Top Ten

Though all of C.S. Lewis’ 30 plus books are well worth reading, below is, in alphabetical order, what Jackson Presbyterian Examiner considers his ten absolute best. The majority of these books are available through the Jackson-Hinds Library System, www.jhlibrary.com. They are also available at the Leland Speed Library at Mississippi College.

1. A Grief Observed

Originally a journal, never intended for publication, Lewis eventually consented to have his reflections on his young wife’s death to cancer published, in hopes that it might help other grievers. One of the most personal of all of Lewis’ books, A Grief Observed, is sure to resonate with anyone dealing with deep loss and struggling to find God in the midst of it.

2. God in the Dock

A compilation of numerous essays Lewis wrote over the course of three decades, God in the Dock was published posthumously and has become one of Lewis’ most revered books. Lewis explores a wide range of topics—the Deity of Christ, Christianity and culture, the commercialization of Christmas, the importance of reading old books, the conflict between science and religion, etc… As an apologist, Lewis is at the top of his game in God in the Dock.

3. Letters to Malcolm: Chiefly on Prayer

The last book Lewis ever wrote, Letters to Malcolm is a window into his views on prayer, both private and corporate. In this book, more so than any other, Lewis opens up about his views regarding the sacraments, liturgy, and prayers for the dead. Feeling it would be presumptuous to write an instructional book on prayer, Lewis instead framed this as a series of letters to a fictional friend on the topic of prayer. Readers feel like they have the privilege of over hearing a fascinating conversation between Lewis and “Malcolm.” Congenial as always, one reviewer said that in this book Lewis effectively took the “protest out of Protestantism.”

4. Mere Christianity

The most important book Lewis wrote, Mere Christianity is the summit of Lewis’ contribution to Christian literature in the 20th century. Setting out to explain and defend the beliefs that have been held in common by all Christians in all times and in all places, Lewis persuasively shows readers why Christ is who he claimed to be, why his death and resurrection reconciles the world to God, why Christian morality reflects how God originally designed human beings to function, and why the doctrine of the Trinity is central to the Christian life. Accessible, brilliant, witty, and profound–if Mere Christianity had been Lewis’ only contribution (thank God it wasn’t), he still would deserve to go down in history as arguably the best Christian communicator since apostolic times.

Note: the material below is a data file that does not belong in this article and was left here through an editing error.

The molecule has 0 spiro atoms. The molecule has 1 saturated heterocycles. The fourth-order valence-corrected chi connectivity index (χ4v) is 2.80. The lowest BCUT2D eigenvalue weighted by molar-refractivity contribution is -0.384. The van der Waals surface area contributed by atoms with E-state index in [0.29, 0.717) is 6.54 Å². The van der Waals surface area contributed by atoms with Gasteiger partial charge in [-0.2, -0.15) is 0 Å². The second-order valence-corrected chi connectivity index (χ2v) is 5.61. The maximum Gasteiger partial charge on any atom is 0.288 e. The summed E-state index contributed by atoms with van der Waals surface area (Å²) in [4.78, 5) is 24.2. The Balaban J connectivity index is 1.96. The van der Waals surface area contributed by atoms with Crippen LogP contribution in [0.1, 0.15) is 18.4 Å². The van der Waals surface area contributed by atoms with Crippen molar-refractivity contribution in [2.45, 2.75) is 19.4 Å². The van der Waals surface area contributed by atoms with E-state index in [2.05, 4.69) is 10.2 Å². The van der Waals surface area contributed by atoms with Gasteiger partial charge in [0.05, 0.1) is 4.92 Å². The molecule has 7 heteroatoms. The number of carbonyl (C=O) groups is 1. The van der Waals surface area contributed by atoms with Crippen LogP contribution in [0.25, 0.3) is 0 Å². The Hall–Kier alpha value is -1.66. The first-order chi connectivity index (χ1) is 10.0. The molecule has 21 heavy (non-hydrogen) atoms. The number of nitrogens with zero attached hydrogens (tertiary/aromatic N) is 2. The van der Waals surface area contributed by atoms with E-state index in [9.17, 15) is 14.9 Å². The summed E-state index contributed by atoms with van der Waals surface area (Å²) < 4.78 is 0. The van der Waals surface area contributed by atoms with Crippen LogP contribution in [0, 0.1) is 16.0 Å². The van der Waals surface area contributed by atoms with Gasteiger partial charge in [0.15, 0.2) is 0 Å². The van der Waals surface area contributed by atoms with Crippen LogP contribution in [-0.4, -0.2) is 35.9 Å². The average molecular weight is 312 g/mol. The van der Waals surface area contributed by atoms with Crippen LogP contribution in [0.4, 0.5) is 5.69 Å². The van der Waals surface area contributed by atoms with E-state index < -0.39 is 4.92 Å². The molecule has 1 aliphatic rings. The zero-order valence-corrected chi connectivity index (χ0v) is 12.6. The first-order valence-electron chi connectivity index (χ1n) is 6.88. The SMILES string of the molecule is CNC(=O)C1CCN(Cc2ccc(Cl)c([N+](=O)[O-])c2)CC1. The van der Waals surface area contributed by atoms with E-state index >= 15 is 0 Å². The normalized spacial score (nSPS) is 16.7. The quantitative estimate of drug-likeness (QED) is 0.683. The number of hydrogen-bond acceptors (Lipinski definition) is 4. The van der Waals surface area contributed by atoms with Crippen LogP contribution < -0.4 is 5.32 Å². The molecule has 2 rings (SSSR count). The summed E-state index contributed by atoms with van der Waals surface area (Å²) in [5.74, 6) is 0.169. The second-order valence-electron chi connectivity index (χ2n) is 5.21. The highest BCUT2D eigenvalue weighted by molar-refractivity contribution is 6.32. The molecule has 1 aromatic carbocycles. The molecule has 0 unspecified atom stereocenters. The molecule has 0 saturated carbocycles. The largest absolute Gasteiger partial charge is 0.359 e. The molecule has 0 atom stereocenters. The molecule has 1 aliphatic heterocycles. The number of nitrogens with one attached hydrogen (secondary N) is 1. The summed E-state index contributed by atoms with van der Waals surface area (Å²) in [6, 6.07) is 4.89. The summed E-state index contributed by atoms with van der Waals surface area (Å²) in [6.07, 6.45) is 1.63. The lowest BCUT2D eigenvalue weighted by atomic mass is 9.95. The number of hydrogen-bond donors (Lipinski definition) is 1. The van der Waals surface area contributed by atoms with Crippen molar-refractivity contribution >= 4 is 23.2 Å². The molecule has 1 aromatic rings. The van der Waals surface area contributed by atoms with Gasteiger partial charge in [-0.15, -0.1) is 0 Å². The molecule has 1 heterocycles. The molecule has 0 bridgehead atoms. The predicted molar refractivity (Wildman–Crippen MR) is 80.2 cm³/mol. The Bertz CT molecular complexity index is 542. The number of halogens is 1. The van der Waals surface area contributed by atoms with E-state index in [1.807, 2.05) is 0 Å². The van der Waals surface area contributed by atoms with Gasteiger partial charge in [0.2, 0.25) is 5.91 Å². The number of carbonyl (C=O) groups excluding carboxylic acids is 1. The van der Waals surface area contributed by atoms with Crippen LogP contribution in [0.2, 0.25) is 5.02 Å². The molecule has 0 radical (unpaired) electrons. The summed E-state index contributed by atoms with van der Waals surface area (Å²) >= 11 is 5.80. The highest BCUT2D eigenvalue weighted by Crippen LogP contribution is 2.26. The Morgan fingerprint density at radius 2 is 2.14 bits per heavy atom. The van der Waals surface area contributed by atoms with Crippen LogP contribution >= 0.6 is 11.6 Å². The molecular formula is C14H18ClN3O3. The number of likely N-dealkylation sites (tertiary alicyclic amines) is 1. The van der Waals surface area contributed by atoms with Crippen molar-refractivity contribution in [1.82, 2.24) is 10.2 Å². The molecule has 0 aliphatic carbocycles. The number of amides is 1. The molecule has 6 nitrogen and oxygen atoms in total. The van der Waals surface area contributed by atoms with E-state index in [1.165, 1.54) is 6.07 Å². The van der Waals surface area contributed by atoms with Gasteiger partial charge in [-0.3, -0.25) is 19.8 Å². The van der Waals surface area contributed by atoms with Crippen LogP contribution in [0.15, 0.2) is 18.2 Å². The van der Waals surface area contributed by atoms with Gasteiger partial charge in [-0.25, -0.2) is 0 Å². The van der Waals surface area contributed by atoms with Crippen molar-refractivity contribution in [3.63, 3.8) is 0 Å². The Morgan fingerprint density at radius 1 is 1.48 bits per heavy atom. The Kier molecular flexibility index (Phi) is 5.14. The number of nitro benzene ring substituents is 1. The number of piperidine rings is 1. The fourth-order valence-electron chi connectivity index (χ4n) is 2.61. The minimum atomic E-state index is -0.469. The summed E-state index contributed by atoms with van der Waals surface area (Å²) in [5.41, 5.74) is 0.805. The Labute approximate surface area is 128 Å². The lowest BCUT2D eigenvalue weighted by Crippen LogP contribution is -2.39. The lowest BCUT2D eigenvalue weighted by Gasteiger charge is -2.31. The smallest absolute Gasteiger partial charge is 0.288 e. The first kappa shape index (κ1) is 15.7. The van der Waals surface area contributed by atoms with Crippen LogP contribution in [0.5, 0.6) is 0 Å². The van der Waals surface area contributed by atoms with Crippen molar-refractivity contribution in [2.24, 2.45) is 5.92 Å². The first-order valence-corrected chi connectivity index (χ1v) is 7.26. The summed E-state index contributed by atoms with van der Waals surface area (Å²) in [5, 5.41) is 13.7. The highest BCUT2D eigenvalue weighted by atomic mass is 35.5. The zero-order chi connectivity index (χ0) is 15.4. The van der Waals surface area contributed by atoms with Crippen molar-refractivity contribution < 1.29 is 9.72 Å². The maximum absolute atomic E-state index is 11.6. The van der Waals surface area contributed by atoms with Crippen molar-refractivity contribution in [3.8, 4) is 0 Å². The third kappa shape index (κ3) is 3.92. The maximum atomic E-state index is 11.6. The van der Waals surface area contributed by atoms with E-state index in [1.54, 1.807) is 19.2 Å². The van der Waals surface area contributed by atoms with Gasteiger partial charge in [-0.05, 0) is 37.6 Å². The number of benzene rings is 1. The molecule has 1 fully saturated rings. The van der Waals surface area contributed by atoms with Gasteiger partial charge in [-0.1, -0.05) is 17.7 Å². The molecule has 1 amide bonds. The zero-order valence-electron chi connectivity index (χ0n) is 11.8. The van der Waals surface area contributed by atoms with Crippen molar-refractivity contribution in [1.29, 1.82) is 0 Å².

5. Out of the Silent Planet

In this, his first of three science fiction novels, Lewis turns the age old fear of being invaded by creatures from outerspace on its head: in this story, wicked men from earth travel to Mars, intending to corrupt the locals. Containing rich Christian symbolism, Out of the Silent Planet introduces the Mars inhabitants, or Malacandrans, as an unfallen race who’ve never known sin. Though all three installments of the Space Trilogy are worth reading, Out of the Silent Planet is the most accessible.

6. Reflections on the Psalms